One floor below the attic, in a woven bin on the bottom shelf of my bedside table, on top of my used high school journal, is a pink leather bible. I bought it around 7 years ago from the now-closed Davis Kidd Booksellers on Poplar Avenue during one of my hyper-spiritual phases. The pink was darker than my first-grade book. More mature. The pages were just as sinfully soft, but this time trimmed in silver. More regal. Since then, this Bible has traveled with me across the country, across the Pacific and the Atlantic, and across endless rivers. Sometimes I would read to seek comfort, other times I would read to question. But all of this time, I only considered the words. I only questioned whether it was the “Word of God” or a collection of words written, translated, and typed by imperfect men and women—or even if the Book itself were complete bullshit.
Looking back, I wonder if the pages comforted me rather than the words. I wonder if I had faith in the Religion or the book. In both of my pink bibles, I hunted for knowledge, for evidence, for legitimacy. Would I have reached for that baby pink illustrated children’s bible if it had been a brown book of coarse pages? It could not have been the words or even the message that attracted me. I was not the kind of child who sat in the pew every Sunday in mother’s handpicked outfits passively listening to the big man standing on a platform using strange language. No, I chose my own outfits with my own scuffed black shoes. I sat on the floor between the pews coloring pictures of dolphins and elephants, daydreaming of biscuits or pancakes with extra syrup. Something in the soft shade of pink on the cover made my small three-year-old body feel warm, though I didn’t yet know the broader implications of organized religion and the flaws of the Church (I will discuss these things another time). I remember my baby pink bible more than any other book from my childhood. I would hold it when I was sad, look at the pictures when I was bored, practice reading, use it as a prop in the endless number of plays my best friend Judy and I would put on, and use it as a “law book” while playing lawyer alone in my room. Yet I can’t remember a single word. If the book is more memorable to me than the scripture, aren’t the physical characteristics worth questioning and analyzing?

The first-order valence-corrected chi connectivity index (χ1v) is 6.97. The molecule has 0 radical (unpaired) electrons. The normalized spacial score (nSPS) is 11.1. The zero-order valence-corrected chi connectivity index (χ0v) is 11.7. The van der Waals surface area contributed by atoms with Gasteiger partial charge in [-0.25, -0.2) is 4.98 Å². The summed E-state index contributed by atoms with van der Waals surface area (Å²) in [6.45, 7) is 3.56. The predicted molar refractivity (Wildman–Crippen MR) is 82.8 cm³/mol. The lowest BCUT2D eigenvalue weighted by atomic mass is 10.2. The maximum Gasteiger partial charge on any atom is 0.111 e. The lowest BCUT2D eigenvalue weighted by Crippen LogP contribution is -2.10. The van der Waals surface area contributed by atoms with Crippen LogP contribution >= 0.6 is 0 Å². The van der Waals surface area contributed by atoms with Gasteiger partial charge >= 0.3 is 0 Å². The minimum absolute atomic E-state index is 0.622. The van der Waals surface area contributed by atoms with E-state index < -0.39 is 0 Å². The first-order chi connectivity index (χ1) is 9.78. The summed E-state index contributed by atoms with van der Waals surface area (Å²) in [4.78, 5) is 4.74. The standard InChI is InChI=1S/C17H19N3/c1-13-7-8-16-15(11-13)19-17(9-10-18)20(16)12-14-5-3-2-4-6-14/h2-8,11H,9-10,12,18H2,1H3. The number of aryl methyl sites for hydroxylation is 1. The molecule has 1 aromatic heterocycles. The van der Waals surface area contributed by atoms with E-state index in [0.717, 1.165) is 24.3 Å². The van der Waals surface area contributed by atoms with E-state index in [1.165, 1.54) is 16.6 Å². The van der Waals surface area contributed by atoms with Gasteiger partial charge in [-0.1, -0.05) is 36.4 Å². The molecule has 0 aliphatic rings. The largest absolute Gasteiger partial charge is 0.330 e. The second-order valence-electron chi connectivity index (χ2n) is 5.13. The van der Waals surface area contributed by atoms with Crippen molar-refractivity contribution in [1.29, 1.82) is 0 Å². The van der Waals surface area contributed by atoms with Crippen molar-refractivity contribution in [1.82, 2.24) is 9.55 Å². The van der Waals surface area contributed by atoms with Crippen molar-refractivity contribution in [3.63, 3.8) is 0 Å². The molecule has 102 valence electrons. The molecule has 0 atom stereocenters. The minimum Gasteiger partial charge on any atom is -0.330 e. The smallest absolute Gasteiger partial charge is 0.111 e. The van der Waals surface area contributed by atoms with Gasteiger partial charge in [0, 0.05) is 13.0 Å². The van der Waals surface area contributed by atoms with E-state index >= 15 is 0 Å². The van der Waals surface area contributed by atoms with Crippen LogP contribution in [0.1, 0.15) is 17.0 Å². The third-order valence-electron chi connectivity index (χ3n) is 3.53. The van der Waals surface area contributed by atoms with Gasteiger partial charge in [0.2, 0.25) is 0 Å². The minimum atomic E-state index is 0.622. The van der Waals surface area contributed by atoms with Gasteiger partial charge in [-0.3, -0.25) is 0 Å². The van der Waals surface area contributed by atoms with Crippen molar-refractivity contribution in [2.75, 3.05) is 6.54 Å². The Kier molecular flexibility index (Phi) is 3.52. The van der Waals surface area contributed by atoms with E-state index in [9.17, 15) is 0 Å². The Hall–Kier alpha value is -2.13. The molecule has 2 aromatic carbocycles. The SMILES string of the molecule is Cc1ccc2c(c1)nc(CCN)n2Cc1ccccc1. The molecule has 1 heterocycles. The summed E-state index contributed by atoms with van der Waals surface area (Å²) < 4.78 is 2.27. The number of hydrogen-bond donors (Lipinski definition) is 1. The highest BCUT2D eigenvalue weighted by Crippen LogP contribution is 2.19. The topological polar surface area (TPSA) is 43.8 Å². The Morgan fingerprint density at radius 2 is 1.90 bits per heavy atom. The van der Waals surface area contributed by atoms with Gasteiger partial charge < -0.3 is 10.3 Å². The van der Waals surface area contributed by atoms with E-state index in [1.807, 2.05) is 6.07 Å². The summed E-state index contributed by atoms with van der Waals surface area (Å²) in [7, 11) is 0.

The Bibles I grew up holding, and sometimes reading, had delicate pages made from paper as soft as velvet and thin as daisy petals. Bibles tend to be printed on ultra-thin paper because they require an absurd amount of pages; to me, these pages signaled something else. As an emotionally turbulent child (and adult), I found tranquility in flipping through my pink bibles.
Similarly, the covers of both were soft in both touch and appearance. Pink is a warm color and is usually attributed to comfort, delicacy, exoticism, and softness. Pink lips, pink cheeks, pink labia, pink phallus, pink clouds, pink skies, etc. The pink shades of both covers warmed me, regardless of the message inside.
However, comfort disappears once readers look beyond the cover. There, they notice the 1,500+ daunting pages of endless columns of 8.5 font words. As a three-year-old, I could not grasp the implications of such a lengthy and verbose book. Even being a native English speaker with a particular interest in reading and an attraction to soft pink bibles, I was intimidated whenever I considered reading the book. If the miniscule typeface and column-style format dissuaded me: an educated Christian raised to question and understand from interpreting the Bible on my own, what could the implications be on a larger scale? Though current English translations are modernized and accessible to the average Anglophone, the language is still remarkably outdated and formal. Years ago, I assumed this “fancy” language fit the Bible. I was taught that the Bible was “The Word of God.” Some believed it was perfect, others claimed it was up to interpretation. My young brain had no opinion. I just knew that my Bibles were special—they weren’t like the rest of the books I piled on my bookshelves. I kept my pink Bibles next to my bed. They were grander. More holy than the rest. They were pink.